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Barton rues rush of club games as Tyrone clash looms



On reflection: Damian Barton at Derry’s press evening at Owenbeg last night. Photo: Lorcan Doherty/Presseye

On reflection: Damian Barton at Derry’s press evening at Owenbeg last night. Photo: Lorcan Doherty/Presseye

Lorcan Doherty

On reflection: Damian Barton at Derry’s press evening at Owenbeg last night. Photo: Lorcan Doherty/Presseye

Derry manager Damian Barton believes that their chances of taking out Tyrone in the Ulster Championship are "handicapped" by the successful club scene in the Oak Leaf county, adding that some clubs are insisting their players feature this weekend.

As the build-up continues to their May 28 meeting in Celtic Park, Barton believes his small squad could be stretched to breaking point as clubs insist upon their players lining out.

"Some clubs have circled the wagons and decided that 'we don't need anybody in the county'," began Barton.

"It sends out the wrong signals. I am not wanting to be critical of clubs, but that is the reality.

"If you don't allow people to play this weekend, and we have a very small squad of players, their attitude will be, 'well, I told you, you weren't going to get on in the Tyrone game, you need to be playing with us'."

His protestations were borne out after last night's press conference, when they staged a training game in Owenbeg, where it was only 10-a-side.

The noises that club and county seasons could be divorced in a move by Croke Park was welcomed by the 1993 All-Ireland winner, who said: "I think they have to do that. For counties like us, they have to do it.

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"Because I am going into a dressing room this evening and there will be boys who have been told by their clubs, 'you tell Barton that you are playing for the club this weekend'. And that's preparation."

Asked if he had asked if the round of fixtures could be 'starred', with county players pulled, he answered: "With respect, I am not sure what they understand as being starred. But I spoke to a manager of another county side, and his players haven't played for their clubs in two weeks and they are playing in June.

"It's difficult for the players because there are clubs who need their players, who maybe have lost their first five that they have played in Derry and they are playing against some clubs who have no county players."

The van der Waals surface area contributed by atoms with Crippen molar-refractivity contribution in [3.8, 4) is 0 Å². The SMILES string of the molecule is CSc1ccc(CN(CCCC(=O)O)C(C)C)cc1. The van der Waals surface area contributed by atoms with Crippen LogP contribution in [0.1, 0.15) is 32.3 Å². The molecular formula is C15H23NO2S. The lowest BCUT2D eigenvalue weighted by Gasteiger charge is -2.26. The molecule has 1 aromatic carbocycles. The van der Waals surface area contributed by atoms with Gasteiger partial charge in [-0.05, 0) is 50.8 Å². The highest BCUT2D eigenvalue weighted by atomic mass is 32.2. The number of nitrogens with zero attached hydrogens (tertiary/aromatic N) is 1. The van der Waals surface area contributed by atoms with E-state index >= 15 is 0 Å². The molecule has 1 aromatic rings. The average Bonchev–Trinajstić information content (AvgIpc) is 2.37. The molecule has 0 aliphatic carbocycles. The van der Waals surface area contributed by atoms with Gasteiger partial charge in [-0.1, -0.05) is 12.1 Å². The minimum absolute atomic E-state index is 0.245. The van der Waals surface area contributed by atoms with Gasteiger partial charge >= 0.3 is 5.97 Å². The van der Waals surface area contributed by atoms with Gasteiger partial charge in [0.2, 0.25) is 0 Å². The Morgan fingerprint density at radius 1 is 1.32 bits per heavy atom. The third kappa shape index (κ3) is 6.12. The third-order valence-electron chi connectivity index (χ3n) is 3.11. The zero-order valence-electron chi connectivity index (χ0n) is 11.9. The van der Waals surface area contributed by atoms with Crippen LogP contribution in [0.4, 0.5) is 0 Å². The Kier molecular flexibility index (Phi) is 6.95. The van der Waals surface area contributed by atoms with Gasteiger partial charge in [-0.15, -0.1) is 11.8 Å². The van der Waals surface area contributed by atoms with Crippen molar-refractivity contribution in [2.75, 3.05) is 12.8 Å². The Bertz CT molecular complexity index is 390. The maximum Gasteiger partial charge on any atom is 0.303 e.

Battles between club and county are nothing new in Derry. The success of the clubs on the provincial and All-Ireland stage has meant there has been friction for decades.

One year when there definitely was not conflict was 1993, when Barton helped Derry win the All-Ireland from centre-forward and manager Eamonn Coleman cleared the summer of club fixtures involving county players.

Therefore Barton speaks with experience when he says: "It's not an excuse. I was coming up the road reflecting on the year we were fortunate enough to win an All-Ireland. Think of the players who were 25, 26, 27, 28…

"People couldn't tell you who they were, but they never missed a training session. And there was never a question of going and playing for their club. There was never a question of the club saying, 'to hell with that, you are playing for us this weekend'."

Delving further, he said: "I think if you were talking to the chairman of the time, he may have tweaked the fixtures a bit as well, and he might have argued that we could have done without playing club football for the next two weeks.

"It's hard. It's hard for me, it's hard for the players."

He added: "We are being handicapped by the fact we have very successful clubs. They have represented the county in Ulster and have done very well.

"A Derry team against a Monaghan team? I wouldn't bet against them. A Derry team against a Tyrone team? Wouldn't bet against them. And that says quite a bit."

Derry face a mighty struggle in trying to bridge the gap with Tyrone. Last year the Red Hands came to Derry intent on taking a wrecking ball to the claim they had never won a Championship game in Celtic Park, and they obliterated their neighbours, winning by an 11 point margin.

The spring gave Barton little encouragement as Derry slid into the third tier for the first time in decades, relegation arriving on the final day of the season despite victory over Fermanagh.

"The relegation was very disappointing, especially the manner in which we did get relegated," said the former Kilrea, Slaughtneil and Ballinderry supremo.

"But really and truly we got relegated off the back of the first game which was Clare.

"The Down game, Cork game, games that we got nothing out of...

"We should have got more out of it."

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